Concerning the interior, the XC90 T8 Twin Engine comes with two additional seats in the trunk as standard, allowing it to accommodate seven passengers. The cargo space can carry 692 liters of luggage in five-seat configuration. Although slightly shorter (4.89 m vs. 4.95 m), the X5 xDrive40e can only accommodate five passengers, has a cargo volume of 500 liters, and slightly less rear seat room. This reduced functionality is partly due to the 9.2 kWh lithium-ion battery located under the rear floor, while it is positioned in the central tunnel in the Volvo, which is not possible for the BMW due to its drivetrain layout.
When it comes to the welcome experience, the XC90 impresses with its remarkable comfort. As usual with the Swedish manufacturer, the seats are exceptionally comfortable. Moreover, the interior finish is exceptional and warm, with a backlit crystal gear lever, raw wood or braided metal inlays, and perfectly applied leather upholstery. The optional Bower & Wilkins audio system delivers impressive sound quality, simulating the acoustics of the Gothenburg concert hall. In summary, this Volvo provides a true sense of luxury, approaching the segment of limousines like the BMW 7 Series rather than the premium sedan segment like the BMW 5 Series. The only downside is the nightmarish ergonomics of its infotainment system.
The BMW X5, although well-finished, cannot claim the same sense of luxury. Even with the optional stitched leather dashboard, plastic is more prevalent than in the XC90, and some may find the steering wheel design a bit outdated. Nevertheless, the assembly is precise, and the materials are quite pleasing. The controls are conveniently placed, and the range of driving assistance features is as extensive as those offered by Volvo, which already provides almost everything available on the market, including a head-up display, adaptive cruise control, and active lane-keeping assist. The equipment is therefore up to the claimed standard, provided you delve into the options catalog.
In conclusion, these two SUVs have their pros and cons. They offer relatively high-level performance, spacious cabins, and high-end features, but in practice, they cannot justify their claimed low-emission vehicle status. They are more fuel-hungry than their Diesel counterparts (especially the XC90) due to their heavy mass. Moreover, they have some notable shortcomings at this price level, such as furniture noises and imprecise steering in the case of the BMW, and significant inertia and complex ergonomics in the case of the Volvo.
In our opinion, the X5 achieves a more balanced synthesis and is more advantageous financially. It has lower consumption and a slightly more advantageous price-to-equipment ratio. Priced at €83,750 in the Exclusive trim, the X5 offers much more (heated electric seats, hands-free access, high-end audio system, leather dashboard, etc.) compared to the XC90, which is available in the Momentum trim for €81,000, albeit with quadrizone air conditioning. However, the Swedish SUV offers an incomparable charm that can alone justify choosing it.
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Today, it is obsolete and simplistic to refer to the central display of a car as a “GPS.” These interfaces control numerous functions related not only to navigation but also to vehicle settings, music selection, and even various connected applications accessed via the smartphone. BMW’s iDrive system, initially criticized when it was launched in the early 2000s, has now matured. It does not rely on a touchscreen but instead uses a rotary controller located behind the gear lever, surrounded by several shortcut buttons. The menus are clearly organized, with consistent submenus. Therefore, the system is easy to use, and its range of features is quite comprehensive.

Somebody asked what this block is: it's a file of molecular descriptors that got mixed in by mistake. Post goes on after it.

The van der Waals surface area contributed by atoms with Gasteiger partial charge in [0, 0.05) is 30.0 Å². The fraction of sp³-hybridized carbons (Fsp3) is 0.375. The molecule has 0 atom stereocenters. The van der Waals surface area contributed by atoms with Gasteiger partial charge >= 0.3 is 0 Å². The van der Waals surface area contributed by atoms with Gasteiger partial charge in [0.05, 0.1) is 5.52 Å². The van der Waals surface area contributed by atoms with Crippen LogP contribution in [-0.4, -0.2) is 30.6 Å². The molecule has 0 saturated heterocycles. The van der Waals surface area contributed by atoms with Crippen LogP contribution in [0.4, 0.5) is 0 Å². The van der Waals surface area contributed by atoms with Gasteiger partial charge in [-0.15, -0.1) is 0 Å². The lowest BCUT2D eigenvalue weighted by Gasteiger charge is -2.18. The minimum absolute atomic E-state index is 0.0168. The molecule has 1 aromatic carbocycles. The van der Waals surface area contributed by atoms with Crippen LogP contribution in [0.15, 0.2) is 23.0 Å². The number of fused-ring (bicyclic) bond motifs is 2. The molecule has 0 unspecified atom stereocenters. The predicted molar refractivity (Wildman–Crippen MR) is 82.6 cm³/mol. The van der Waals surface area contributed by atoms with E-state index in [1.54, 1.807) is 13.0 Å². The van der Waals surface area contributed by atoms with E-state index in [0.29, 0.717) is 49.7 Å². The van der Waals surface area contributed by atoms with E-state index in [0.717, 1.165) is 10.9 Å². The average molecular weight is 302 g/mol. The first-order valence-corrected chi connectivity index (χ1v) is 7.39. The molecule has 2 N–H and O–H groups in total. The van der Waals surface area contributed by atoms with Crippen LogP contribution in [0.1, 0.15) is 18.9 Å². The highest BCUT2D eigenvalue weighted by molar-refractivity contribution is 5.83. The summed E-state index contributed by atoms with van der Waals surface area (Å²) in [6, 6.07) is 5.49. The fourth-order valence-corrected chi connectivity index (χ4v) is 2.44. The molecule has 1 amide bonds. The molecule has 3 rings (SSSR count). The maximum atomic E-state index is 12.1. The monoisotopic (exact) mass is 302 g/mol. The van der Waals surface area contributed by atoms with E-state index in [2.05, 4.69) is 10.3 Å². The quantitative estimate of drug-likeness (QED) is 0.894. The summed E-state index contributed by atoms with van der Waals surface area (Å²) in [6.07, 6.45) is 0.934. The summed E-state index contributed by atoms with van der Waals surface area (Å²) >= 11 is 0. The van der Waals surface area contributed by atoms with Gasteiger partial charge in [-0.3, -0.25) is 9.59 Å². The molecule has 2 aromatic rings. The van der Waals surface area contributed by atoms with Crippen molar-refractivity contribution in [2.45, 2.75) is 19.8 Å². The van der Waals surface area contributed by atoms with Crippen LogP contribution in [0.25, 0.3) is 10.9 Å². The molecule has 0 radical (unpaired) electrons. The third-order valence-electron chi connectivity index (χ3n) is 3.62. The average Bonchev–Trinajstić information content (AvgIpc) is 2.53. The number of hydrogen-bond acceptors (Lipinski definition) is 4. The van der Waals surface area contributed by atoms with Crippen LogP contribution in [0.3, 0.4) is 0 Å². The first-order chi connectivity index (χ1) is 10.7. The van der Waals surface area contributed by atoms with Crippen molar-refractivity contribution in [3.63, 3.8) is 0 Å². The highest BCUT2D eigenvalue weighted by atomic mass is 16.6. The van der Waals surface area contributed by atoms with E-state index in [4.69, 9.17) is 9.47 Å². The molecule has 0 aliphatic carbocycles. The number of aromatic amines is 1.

Volvo’s philosophy is radically different. The Sensus Connect system combines all the vehicle’s functions (including climate control) through a touchscreen interface. Unlike a capacitive touchscreen, it utilizes an infrared panel, making it the only screen on the market that can be operated while wearing gloves. While the responsiveness is not an issue, the organization of the menus is less intuitive. For example, who would think of finding the interior ambient lighting control in the “Lights” menu, or the bass adjustment in a menu that has nothing to do with the “Sound Experience”? Additionally, selecting a radio station that is not in the predefined favorites is challenging since the received frequencies are not listed in alphabetical order. Another criticism is that voice commands are only available once a menu has been preselected manually. For instance, you cannot use voice commands to start navigation if the phone menu is displayed on the central screen. Furthermore, the steering wheel controls have different functionalities depending on what is displayed on the central screen. This high complexity, combined with a wide variety of submenus based on different tabs, requires a very long adaptation time (time to memorize the configuration) before mastering the intricacies of the system. In our opinion, Volvo needs significant software updates to fully utilize the potential of this promising interface, both in terms of screen responsiveness and graphics.